The scientists went as far as figuring out the feasibility of creating such a device and while the technology necessary is not something humans can yet muster, more sophisticated spacefaring beings could make it happen. The transmitter would have to be a solar-powered and water-cooled contraption twice the size of Earth, concluded the astronomers. We are talking 15,000 miles in length. The power this would generate could propel payloads of a million tons, which their statement compares to “20 times the largest cruise ships on Earth.”
"That's big enough to carry living passengers across interstellar or even intergalactic distances," said Lingam.
To an observer on Earth, the transmission of the radio burst would appear as a brief flash due to relativity. The spacecraft would receive the burst of energy through mirrors that gather the sunlight. The resulting acceleration of the ship could approach the speed of light.
While Loeb readily offers that their work is speculative, he does think there is merit in such thinking.
"Science isn't a matter of belief, it's a matter of evidence. Deciding what’s likely ahead of time limits the possibilities. It's worth putting ideas out there and letting the data be the judge,” explained Loeb.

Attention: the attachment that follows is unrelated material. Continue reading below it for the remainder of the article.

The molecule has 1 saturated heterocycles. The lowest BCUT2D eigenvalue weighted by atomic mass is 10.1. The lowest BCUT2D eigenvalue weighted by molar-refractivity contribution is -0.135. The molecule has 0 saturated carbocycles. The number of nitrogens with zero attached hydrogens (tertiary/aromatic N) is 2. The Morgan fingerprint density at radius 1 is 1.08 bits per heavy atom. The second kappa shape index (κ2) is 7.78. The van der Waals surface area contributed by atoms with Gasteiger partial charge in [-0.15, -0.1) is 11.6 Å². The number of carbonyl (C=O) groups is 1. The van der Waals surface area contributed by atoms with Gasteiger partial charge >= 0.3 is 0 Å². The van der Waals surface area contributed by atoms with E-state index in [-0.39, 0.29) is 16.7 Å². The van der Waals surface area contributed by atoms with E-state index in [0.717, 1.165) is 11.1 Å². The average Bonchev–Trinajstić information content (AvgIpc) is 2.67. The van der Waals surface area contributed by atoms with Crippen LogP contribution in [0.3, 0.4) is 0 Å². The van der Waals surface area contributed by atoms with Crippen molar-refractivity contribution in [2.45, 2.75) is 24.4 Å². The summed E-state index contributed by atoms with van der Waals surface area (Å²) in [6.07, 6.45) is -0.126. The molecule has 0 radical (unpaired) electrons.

The scientists also suggested that a way to study the idea further would be to focus on repeated FRBs whose origins cannot be attributed to “cataclysmic astrophysical events”.
You can read their proposal, published in Astrophysical Journal Letters, here.
As far as light sail technology, NASA is planning to test what it calls a Near Earth Asteroid Scout, a sunlight-powered spacecraft, in 2018.
An artist's illustration of a light-sail powered by a radio beam (red) generated on the surface of a planet. The leakage from such beams as they sweep across the sky would appear as Fast Radio Bursts (FRBs) Credit: M. Weiss/CfA
Innovation in manufacturing has crawled since the 1950s. That's about to speed up.
Here's why you might eat greenhouse gases in the future.
- The company's protein powder, "Solein," is similar in form and taste to wheat flour.
- Based on a concept developed by NASA, the product has wide potential as a carbon-neutral source of protein.
- The man-made "meat" industry just got even more interesting.
Seriously sustainable<img type="lazy-image" data-runner-src="https://assets.rebelmouse.io/eyJhbGciOiJIUzI1NiIsInR5cCI6IkpXVCJ9.eyJpbWFnZSI6Imh0dHBzOi8vYXNzZXRzLnJibC5tcy8xOTk0MDIzNS9vcmlnaW4ucG5nIiwiZXhwaXJlc19hdCI6MTYyMjM4NTMzMX0.BCEfYnn6C3z1zUHIS38xOWjXktgamNBi5iyqklSMYK8/img.png?width=980" id="ea524" class="rm-shortcode" data-rm-shortcode-id="50533380eeb18eb5833b6b6aa3abec38" data-rm-shortcode-name="rebelmouse-image" />